My book Coal: The Rise and Fall of King Coal in New Zealand was published late last year by David Bateman Ltd. It was my second science-oriented book in a month.
It’s not often that authors are able to publish books in quick succession with major publishers. In point of fact, my schedule included four releases between July 2014 and January 2015, and this is not due to luck. Such results have to be worked for. I sacrificed time that many perhaps take for granted to achieve it. Coal remains a particularly important title for me, because it sets out my views on climate change. To me, the deeper ramifications of the themes I explore are vital questions that must be answered if we are to ensure the long-term survival of humanity.
Both my recent science books have provoked some curious comments from the media in New Zealand – ‘how can a historian understand physics’, ‘I thought you were a military historian’ and so forth. As if I were a one-trick pony. A review of my science book Living On Shaky Ground (Penguin Random House 2014) in the New Zealand Listener referred to me as a ‘historian’.
I’ve published a lot of history – but if I have to wear a label of any kind, the word is ‘writer’. I write on things that interest me – and, for a long time, that was history. But it’s not an exclusive interest. I always regard my home field as the sciences, particularly physics, with which I was brought up and where, aged 15, I won a regional science prize for my interpretation of Einstein’s physics as it applied to black holes. I was taught, at post-graduate level, by Peter Munz, a student of Karl Popper – who defined the philosophy of modern scientific method – and Ludwig Wittgenstein.
I don’t validate myself as ‘an historian’, still less by imagined ‘status’ in a particular topic. I just do stuff that involves thinking, and which carries my enthusiasm and allows me to express my thoughts on the human condition. To me there is no challenge or reward in repeatedly going over a single topic. And that’s true for all things we might write about. That doesn’t mean falling into the Kruger-Dunning trap – the supposition that a subject is ‘easy’. You know – ‘History – it’s just collecting data. How hard can it be?’ Quite.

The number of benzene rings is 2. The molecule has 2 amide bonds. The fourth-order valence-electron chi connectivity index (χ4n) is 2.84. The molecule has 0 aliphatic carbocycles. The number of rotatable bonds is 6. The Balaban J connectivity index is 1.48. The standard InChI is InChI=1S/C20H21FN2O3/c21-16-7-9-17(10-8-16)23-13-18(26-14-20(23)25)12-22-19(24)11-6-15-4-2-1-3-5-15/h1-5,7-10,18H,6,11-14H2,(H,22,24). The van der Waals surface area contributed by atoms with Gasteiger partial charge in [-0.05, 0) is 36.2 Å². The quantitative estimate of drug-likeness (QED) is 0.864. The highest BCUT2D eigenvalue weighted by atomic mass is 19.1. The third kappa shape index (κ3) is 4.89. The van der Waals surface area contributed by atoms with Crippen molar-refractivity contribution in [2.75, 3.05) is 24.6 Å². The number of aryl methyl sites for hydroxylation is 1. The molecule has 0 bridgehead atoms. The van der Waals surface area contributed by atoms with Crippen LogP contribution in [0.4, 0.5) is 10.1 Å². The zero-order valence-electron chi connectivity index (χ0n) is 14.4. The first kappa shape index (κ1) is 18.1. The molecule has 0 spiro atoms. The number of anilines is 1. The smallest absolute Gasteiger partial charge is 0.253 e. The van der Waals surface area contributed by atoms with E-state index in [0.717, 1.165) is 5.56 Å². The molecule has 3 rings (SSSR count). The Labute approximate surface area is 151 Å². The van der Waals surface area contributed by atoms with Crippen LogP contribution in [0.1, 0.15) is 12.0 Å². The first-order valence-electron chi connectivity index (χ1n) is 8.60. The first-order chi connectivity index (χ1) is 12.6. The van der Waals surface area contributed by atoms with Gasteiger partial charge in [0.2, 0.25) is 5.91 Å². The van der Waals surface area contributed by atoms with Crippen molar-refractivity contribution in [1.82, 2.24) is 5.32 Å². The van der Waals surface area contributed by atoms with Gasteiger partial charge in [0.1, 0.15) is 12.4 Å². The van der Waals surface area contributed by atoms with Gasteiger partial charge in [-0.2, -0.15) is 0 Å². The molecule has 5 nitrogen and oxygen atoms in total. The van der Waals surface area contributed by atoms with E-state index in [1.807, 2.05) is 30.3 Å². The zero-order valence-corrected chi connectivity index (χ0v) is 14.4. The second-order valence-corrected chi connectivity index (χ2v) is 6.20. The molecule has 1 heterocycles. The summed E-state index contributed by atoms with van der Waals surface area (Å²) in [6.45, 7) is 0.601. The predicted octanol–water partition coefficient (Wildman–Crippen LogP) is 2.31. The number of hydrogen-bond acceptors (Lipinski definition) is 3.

The challenge is achieving an understanding of topic before venturing forth. It also means also accepting, given my experience with military history, that public-funded bullies probably exist in every field, and we have to accept their tactics as part of the human condition. Where next? Well, my next writing project has involved me sitting down and doing a lot of math, purely to make sure I got the background details accurate.
The term you want isn’t ‘geek’. It’s ‘intellectual badass’. Watch this space.
Copyright © Matthew Wright 2015
2 thoughts on “Does what we write define us as writers?”
I had already been thinking about commenting on your book about NZ coal, and I’m glad to have the opportunity to say something on the subject now. For 18 years I wrote about the coal market, most of those years as US Editor of a Financial Times publication called “International Coal Report.” So many times, while I was doing that work and also since then, people have asked what kind of work I did (or used to do), and it has often been hard to explain to people who had an instantly negative reaction to the word “coal.” There are many different levels and many different aspects to the subject. The first thing I always had to do was to say, rather defensively, “My job was not to promote the coal industry, but to describe prices and tonnages, who was buying and who was selling.” My angle was not one of science or engineering (or public relations), but a financial angle. A big story for me, for instance, would have been the signing of a contract between the Brazilian steel mills with Australian suppliers for coking coal. The fun part of my job was that I got to go to places like Brazil and meet the key market players. I found out long ago that many people aren’t even aware of the role of coal in the steel industry as opposed to the power generation industry. I became somewhat specialized in the metallurgical side of the business, and eventually I did tackle a somewhat engineering-oriented subject, the use of pulverized coal injection in blast furnaces, which reduces the need for coke production. And would you believe I was a philosophy major in college? And that I have written a couple of novels and maintain a history-oriented blog? These days we seem so oriented toward acquiring specialist credentials, and the idea of broadening out seems less and less acceptable. I was fortunate to work for a man at the FT who was not only knowledgeable about the coal market but was a big reader (we shared an interest in Anthony Trollope) and a big hiker (he loaned me his books about mountains in North Wales and the Lake District). By the way, I remember dealing with NZ coal just a bit, because it was an insignificant quantity in the international market, but I remember the Japanese market took small tonnages for reasons of diversity of supply.
I often suspect that specialists lose oversight of the broader context of what they are doing. Generalists usually have a better chance of getting a valid handle on the big picture and the relationships between all the aspects of the sum of human knowledge and the world we live in. And in that sense the focus on broad synthesis makes them specialists too. The main issue I have here in NZ is that specilalists use the fact of a competitor in the field also writing on other subjects as a device for worth-denial. One of the hazards of such a small community I suspect.
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